"Although there is some danger of cougars being killed on paved roads in the Park, the low density of these highways suggest that road-related mortality would be low," Laundre states. "Within most of the areas where cougars could roam, they could therefore move across large tracts of land, encounter few people and only have to cross dirt roads."
Laundre also states there would be a sufficient deer population for cougars to prey upon. His Adirondack analysis suggests that cougars annually would take about 8 percent of the forest preserve's estimated 50,000 to 80,000 white-tailed deer, a number he called easily sustainable in conjunction with the current hunter harvest and wildlife management protocols.
"A comparison of Adirondack State Park with other areas supports the conclusion that the Park could support a population of 150-350 cougars," Laundre states. "These animals would be able to move freely about the Park without substantial contact with humans. There would be some mortality from road-related causes and removal of animals either legally or illegally, but the population would probably be self-sustaining. Other areas in the northeastern USA provide similar habitat and a population in (the) Adirondacks could potentially expand beyond the Park to establish populations across a broad geographic range, adding to the long-term viability of the species."
While Laundre's findings may show that the habitat could be suitable for cougars, there are other factors that would go into any decision to bring cougars back here.
He notes that sportsmen may be concerned that cougars could prey on species they hunt, and farmers may raise concerns about their livestock. In addition, the presence of cougars would raise questions about public safety.
Laundre says that data shows that most of these concerns are unfounded.
"If we address these issues in light of existing data rather than emotional rhetoric, there is a high probability that cougars could be successfully reintroduced to Adirondack State Park and other suitable areas in the eastern USA," he said. "What is now required is the will to bring them back."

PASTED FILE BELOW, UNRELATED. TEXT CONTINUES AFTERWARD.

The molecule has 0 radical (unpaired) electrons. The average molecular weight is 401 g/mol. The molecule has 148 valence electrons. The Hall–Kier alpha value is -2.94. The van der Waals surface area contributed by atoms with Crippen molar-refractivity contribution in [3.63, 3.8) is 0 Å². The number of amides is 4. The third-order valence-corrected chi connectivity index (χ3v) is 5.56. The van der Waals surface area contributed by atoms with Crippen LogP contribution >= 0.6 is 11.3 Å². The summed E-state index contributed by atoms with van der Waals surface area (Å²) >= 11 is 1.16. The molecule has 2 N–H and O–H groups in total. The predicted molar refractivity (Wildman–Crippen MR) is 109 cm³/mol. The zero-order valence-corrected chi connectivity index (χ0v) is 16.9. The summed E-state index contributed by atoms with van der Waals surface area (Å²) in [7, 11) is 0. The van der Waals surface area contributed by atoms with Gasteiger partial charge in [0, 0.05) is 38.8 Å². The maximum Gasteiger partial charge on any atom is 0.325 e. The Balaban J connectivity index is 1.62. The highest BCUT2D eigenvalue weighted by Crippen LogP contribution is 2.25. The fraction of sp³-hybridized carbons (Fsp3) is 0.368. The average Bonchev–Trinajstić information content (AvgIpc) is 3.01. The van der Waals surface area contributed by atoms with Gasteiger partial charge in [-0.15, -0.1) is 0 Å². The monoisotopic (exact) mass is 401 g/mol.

The Landscape of Fear: Ecological Implications of Being Afraid

John W. Laundré*,1, Lucina Hernández1 and William J. Ripple2

Department of Biological Sciences, SUNY Oswego, Oswego, NY 13126, USA 
Department of Forest Ecosystems and Society, College 

of Forestry, Oregon State University, Corvallis, OR 97331, USA

Elk picking up the scent of nearby Wolf Pack,
interrupting their grazing--Landscape of Fear
in action---helping to prevent Elk from denuding
any particular section of forage

Abstract: “Predation risk” and “fear” are concepts well established in animal behavior literature. We expand these  concepts to develop the model of the “landscape of fear”.  The landscape of fear represents relative levels of predation risk as peaks and valleys that reflect the level of fear of predation a prey experiences in different parts of its area of use.

  We postulate that animals have the ability to learn and can respond to differing levels of predation risk  We propose that the landscape of fear can be quantified with the use of well documented existing methods such as giving up densities, vigilance observations, and foraging surveys of plants. We conclude that the landscape of fear is a useful visual model and has the potential to become a unifying ecological concept.

Wolf Pack on the move will cause grazing animals to 
become vigilant and likely disrupt their casual grazing
of the flora

Remove large, trophic carnivores and you have a diminished landscape,
not nearly as robust and biologically diverse as when those large
carnivores roamed the land

A Wolf Pack on the move creates fear in all prey animals,,,,,,,,benefiting
the system by allowing all flora to flourish and for a balance to exist
between predator and prey